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three pairs of lovers with space



Little, if anything, seems to be known about Greek love in Thailand (as Siam became in 1939) before the middle of the twentieth century, when the accounts of various foreign visitors show they found it easy to have sexual relationships with local boys, sometimes with the knowledge and approval of the boys' families, and that they noticed no social disapproval. Roger Peyrefitte in Notre Amour (1967)[1] and Parker Rossman in Boys for Sale (1969) and Sexual Experience between Men and Boys (1976)  recorded some of these experiences.  Gary Shellhart wrote a novel, Kite Music (1988), about a young American boy-lover teaching in Thailand in 1967. Sounding autobiograpical, and clearly written by someone deeply familiar with Thai culture, this probably offers the best insight into Thai attitudes surrounding Greek love before mass tourism and foreign pressure changed the situation dramatically, leading to an age of consent for boys being first imposed in 1993[2] and set at fifteen.

One might suppose Greek love would have flourished in Thailand, considering both the tolerance of it Thailand had in common with most of the Far East, and her adhesion to Buddhism, which meant that large numbers of boys passed years living in monasteries as novices under the care and mentorship of monks forbidden female companionship. Kite Music does in fact portray one deep love affair between monk and novice that had transformed typically into a close lifelong friendship.

However, the lack of evidence suggests Greek love never featured much in the popular imagination.  The key to this may be the strong tradition of katoey, adult male transvestites who, amongst other things played the female parts in Siamese popular drama, in the same way boys did in Shakespeare's England.  It has often been observed that homosexuality involving transsexuals has historically been its most common form apart from Greek love, but the two forms have rarely flourished side by side.  Katoey probably go back a long way.  Siamese culture was heavily influenced by the Khmer Empire, to which Siam had belonged until 1238, and where katoey were recorded in 1296-7.[3] They existed at any rate by 1867, as “Anna Leonowens”, British royal governess of the King’s children until that year, wrote of encountering them within the walls of the royal palace:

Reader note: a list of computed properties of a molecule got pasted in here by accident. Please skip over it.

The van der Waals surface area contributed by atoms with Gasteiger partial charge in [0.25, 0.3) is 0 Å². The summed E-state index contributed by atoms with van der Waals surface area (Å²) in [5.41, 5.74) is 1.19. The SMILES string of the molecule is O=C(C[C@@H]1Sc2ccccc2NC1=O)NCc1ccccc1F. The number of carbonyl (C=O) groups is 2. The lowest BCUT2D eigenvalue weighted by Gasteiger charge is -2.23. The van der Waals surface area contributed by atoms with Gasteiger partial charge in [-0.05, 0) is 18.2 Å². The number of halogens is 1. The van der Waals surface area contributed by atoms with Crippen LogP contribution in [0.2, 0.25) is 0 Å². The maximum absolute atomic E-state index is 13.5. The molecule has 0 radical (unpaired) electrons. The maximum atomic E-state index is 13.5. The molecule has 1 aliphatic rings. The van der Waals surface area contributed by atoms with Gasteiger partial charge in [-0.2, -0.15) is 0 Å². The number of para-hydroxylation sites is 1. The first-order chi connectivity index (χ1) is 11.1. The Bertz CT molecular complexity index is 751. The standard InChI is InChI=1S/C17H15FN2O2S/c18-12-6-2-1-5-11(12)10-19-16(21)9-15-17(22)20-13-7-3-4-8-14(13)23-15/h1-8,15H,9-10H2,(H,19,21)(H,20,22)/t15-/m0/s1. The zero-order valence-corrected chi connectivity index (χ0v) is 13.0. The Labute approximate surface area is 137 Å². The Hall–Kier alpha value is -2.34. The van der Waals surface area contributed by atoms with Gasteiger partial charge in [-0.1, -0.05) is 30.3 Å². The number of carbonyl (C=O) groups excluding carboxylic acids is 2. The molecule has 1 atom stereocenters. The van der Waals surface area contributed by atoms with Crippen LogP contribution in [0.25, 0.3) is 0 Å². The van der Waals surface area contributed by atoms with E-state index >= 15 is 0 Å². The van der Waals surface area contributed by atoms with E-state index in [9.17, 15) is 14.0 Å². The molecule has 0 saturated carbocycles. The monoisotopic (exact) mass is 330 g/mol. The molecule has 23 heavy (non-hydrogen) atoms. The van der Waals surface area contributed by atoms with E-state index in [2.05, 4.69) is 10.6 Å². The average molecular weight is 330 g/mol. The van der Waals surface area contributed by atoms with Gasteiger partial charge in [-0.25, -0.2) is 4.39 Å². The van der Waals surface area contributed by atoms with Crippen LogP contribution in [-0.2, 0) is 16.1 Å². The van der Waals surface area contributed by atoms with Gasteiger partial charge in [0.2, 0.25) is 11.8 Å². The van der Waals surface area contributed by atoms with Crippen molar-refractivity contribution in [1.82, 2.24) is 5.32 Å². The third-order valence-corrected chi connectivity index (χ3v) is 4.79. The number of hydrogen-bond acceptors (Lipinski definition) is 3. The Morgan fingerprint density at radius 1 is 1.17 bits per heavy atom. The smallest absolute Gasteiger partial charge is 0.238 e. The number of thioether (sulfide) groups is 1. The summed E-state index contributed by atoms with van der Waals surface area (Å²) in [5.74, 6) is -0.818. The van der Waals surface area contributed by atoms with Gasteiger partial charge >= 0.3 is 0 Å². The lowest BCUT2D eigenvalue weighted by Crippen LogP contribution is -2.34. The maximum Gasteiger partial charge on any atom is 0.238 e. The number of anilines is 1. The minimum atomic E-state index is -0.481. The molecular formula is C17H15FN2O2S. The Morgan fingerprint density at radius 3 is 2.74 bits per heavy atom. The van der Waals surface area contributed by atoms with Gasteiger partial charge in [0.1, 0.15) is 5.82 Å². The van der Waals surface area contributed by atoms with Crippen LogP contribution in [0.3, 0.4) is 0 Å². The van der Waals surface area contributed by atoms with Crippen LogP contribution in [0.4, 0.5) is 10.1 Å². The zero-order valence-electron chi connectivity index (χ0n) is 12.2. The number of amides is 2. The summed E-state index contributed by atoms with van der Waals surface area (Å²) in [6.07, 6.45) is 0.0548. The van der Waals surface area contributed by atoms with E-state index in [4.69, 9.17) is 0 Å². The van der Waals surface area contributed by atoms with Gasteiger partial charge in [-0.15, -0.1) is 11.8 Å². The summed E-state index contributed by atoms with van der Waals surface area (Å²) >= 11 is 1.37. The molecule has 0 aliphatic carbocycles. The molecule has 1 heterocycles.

Here were women disguised as men, and men in the attire of women, hiding vice of every vileness and crime of every enormity—at once the most disgusting, the most appalling, and the most unnatural that the heart of man has conceived.[4]

To whatever extent there were in fact love affairs between men and boys in the country, confirmation that Greek love had not caught on as an idea in latish-twentieth century Thailand comes from the only Thai source known to us for pre-1993 attitudes, the letters to and from "Uncle Go Paknam", a newspaper advice columnist for homosexuals. Two of these concerned Greek love and bore its hallmarks: both concerned boys of fourteen and men, who, according to the boys' accounts, genuinely loved them, and they were patently asymmetric: the men took the dominant roles both sexually, pedicating the boys, and in looking after them.  Yet despite this, Uncle Go, with exceptional knowledge of homosexual practice in Thailand, showed in his replies not the slightest awareness of a distinction between Greek love and androphilia.


Siamese boy, Bangkok, 1865

[1] “In the Far East,” Peyrefitte was asked by his boy lover in the translation by John Stefan (page 25), “are there boys everywhere there ready to make love?" – “Boys and girls,” replied  Peyrefitte, who visited Bangkok in 1962 according to his biographer Antoine Deléry (Roger Peyrefitte, le sulfureux, France, 2011, p. 219).

[2] Ambiguous wording in the legal clause on the age of consent for girls (raised from 12 to 13 in 1931 and from 13 to 15 in 1987) left open the question of whether it applied also to boys until this was ruled out in a court case soon before the clear, new legislation of 1993. All male and female homosexuality had been made illegal in 1903, as part of King Chulalongkorn's efforts to modernise Siam by introducing European values, but  this law was apparently never once enforced and was dropped from the Penal Code in 1956.

[3] Zhou Daguan, A Record of Cambodia, The Land and Its People, translated by Peter Harris (Bangkok, 2007), Chapter 6.

[4] Anna Leonowens, The English Governess at the Siamese Court (London: 1870) p. 94. Her description is in tune with the persona of a prim lady that she adopted, but the mendacity, plebeian and (in Victorian terms) unsavoury background of Anne Owens, as she was really called, was exposed by W. S. Bristowe in his biography of her son, Louis and the King of Siam (London, 1976) pp. 23-31.




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